The never-ending journey: banks braced for next volley of regs
Much rulemaking was published in 2015, but that doesn’t mean bankers are any clearer on what it means for their businesses. And as they wade through the thousands of pages of finalised regulation, the banking industry is highly likely to be faced with additional rules — and challenges —in 2016. Graham Bippart reports.
Europe, despite the vast amount of post-crisis regulations it finalised in 2015, is still exhaustingly distant from finishing the job.
Even before the Basel Committee on Banking Supervision has finished the rules it considers to be major pieces of the Basel III puzzle, the committee has already flagged the European Union as significantly non-compliant in some key areas.
And though, in theory, the European Union’s regulators could just refuse to hold themselves to the Basel III standard, they will most likely be under pressure to continue to converge toward it.
And that will be while playing catch-up with other regulatory initiatives. 2015 brought the final versions of some of the most important regulations of the post-crisis years. Market participants got a final version of the Financial Stability Board’s Total Loss Absorbing Capacity proposal and some of the final Markets in Financial Instruments Directive regulatory technical standards, accounting for a bunker’s worth of letter size paper alone.
Bankers breathed a collective sigh of relief as it became clear late in the year that the European Parliament would grant a stay of implementation for the Markets in Financial Instruments Directive II by one year — not least because they were already going to have their hands full.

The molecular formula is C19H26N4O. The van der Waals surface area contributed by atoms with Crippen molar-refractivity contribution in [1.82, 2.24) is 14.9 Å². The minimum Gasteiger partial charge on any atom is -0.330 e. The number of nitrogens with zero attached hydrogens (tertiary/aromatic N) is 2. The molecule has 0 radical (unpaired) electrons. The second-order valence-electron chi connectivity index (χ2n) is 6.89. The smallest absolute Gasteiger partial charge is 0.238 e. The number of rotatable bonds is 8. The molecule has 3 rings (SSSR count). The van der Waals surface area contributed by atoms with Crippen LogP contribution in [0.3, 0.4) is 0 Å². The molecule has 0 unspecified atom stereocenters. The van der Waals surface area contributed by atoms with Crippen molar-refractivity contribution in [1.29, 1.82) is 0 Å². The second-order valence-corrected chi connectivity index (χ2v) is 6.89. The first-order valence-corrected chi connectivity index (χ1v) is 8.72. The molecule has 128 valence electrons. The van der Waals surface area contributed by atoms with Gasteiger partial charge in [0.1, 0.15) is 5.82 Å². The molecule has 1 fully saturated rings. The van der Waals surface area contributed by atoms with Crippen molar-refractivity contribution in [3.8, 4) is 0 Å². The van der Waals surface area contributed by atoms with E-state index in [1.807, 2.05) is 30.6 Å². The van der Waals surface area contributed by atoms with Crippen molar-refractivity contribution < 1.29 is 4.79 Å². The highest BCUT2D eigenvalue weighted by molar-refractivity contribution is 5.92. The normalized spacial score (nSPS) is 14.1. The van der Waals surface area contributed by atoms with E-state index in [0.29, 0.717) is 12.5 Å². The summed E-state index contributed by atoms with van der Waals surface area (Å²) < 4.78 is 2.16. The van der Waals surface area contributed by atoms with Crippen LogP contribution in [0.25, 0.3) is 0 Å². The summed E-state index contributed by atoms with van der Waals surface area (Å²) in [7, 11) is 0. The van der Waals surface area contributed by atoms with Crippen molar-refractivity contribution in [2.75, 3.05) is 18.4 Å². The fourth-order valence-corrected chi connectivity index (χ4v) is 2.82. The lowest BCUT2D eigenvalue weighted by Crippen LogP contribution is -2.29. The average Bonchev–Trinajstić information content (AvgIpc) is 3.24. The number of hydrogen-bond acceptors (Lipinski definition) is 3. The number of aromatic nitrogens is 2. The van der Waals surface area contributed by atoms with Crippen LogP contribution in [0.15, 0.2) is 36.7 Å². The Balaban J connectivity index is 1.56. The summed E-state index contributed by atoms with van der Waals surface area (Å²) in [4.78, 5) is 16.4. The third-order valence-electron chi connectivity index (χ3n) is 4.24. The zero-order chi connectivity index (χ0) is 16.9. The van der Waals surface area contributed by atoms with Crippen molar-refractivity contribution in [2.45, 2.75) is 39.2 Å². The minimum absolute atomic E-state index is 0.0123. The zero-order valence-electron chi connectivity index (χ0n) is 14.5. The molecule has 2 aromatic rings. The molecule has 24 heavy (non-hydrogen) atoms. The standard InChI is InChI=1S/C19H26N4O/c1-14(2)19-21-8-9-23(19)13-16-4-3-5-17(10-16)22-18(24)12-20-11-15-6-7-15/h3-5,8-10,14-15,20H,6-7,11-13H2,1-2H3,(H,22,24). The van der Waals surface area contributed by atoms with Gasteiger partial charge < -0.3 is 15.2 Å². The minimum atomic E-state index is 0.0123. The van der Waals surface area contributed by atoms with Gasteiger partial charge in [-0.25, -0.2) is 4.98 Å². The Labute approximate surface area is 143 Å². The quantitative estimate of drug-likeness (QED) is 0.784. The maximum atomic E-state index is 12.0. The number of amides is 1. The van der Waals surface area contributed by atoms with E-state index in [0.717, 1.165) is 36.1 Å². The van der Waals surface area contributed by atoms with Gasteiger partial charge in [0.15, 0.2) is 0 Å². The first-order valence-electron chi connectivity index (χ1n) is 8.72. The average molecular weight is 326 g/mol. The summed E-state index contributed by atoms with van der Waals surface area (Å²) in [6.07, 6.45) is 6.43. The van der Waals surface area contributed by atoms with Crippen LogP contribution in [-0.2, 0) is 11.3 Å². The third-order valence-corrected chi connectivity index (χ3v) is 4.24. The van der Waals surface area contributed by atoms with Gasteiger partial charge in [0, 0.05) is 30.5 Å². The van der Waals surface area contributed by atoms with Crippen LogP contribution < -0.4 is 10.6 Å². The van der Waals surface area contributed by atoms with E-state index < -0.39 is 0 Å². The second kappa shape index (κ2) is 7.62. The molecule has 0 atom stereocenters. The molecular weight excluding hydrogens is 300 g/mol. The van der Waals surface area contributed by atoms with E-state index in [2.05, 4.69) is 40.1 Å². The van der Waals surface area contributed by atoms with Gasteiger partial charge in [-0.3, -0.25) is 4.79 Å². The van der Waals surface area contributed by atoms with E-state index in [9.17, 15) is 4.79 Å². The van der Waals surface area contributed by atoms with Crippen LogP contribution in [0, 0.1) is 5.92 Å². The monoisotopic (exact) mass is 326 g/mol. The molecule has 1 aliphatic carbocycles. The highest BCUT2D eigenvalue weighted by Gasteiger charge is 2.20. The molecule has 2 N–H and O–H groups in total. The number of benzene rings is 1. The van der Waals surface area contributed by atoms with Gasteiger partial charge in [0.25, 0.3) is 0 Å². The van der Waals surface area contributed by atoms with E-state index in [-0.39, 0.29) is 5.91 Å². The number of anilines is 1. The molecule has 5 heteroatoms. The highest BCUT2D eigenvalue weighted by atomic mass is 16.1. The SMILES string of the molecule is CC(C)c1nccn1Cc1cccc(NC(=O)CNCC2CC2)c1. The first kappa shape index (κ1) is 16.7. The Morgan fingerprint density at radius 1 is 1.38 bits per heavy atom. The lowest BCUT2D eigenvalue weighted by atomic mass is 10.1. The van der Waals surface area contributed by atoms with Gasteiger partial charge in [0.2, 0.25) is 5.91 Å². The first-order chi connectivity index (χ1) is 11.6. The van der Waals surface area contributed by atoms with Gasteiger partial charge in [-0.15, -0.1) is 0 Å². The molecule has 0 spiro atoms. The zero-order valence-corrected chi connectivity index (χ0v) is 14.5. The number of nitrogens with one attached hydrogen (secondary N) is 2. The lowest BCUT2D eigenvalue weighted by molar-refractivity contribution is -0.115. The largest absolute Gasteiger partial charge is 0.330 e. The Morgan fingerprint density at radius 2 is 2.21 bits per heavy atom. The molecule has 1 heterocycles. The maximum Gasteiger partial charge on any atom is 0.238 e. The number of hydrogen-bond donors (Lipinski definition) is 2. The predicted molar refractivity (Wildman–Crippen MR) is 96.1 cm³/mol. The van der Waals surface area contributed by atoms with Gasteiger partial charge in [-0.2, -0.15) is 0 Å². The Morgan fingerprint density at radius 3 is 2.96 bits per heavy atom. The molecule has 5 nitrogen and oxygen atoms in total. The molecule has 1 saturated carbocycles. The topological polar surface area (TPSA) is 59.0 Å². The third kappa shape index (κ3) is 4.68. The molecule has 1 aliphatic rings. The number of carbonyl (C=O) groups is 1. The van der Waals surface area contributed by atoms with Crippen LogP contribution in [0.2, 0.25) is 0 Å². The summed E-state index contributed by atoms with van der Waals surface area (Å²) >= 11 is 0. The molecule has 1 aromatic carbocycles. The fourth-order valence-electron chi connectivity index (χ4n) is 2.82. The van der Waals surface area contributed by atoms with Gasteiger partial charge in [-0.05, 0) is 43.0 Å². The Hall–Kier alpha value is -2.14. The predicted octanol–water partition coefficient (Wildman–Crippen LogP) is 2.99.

The weight of Basel compliance
Having assessed the European Union’s level of compliance with Basel III standards in late 2014, the BCBS found that the region was “materially non-compliant” in its regulations implementing the internal ratings-based approach for calculating credit risk, and “non-compliant” in its counterparty credit risk framework.
“At some point, Europe will begin to become fully Basel III compliant,” says Adrian Docherty, head of FIG advisory at BNP Paribas in London.
But some of the deviations from Basel’s standard have seemingly been brushed off by the European Central Bank, Europe’s bank supervisor. In November, after a long review of more than 150 options and national discretions available to national regulators which allow their banks to relax their capital requirements, the ECB decided the vast majority resulted in insignificant deviations.
The two most significant deviations, a 10 year phase-in for deferred tax assets and the ability to deduct insurance subsidiary holdings — part of what is known as the “Danish Compromise” — were nonetheless regarded by the ECB in a way that surprised some bankers.
“The paper that the ECB released on national discretions [in November] was alarmingly glib,” says Docherty. “They said [deferred tax assets] were basically a non-issue, and that they wouldn’t remove the Danish Compromise, period.”
That gives banks some margin of respite, but probably only temporarily.
“They will be under pressure from the Basel Committee to address this,” Docherty says.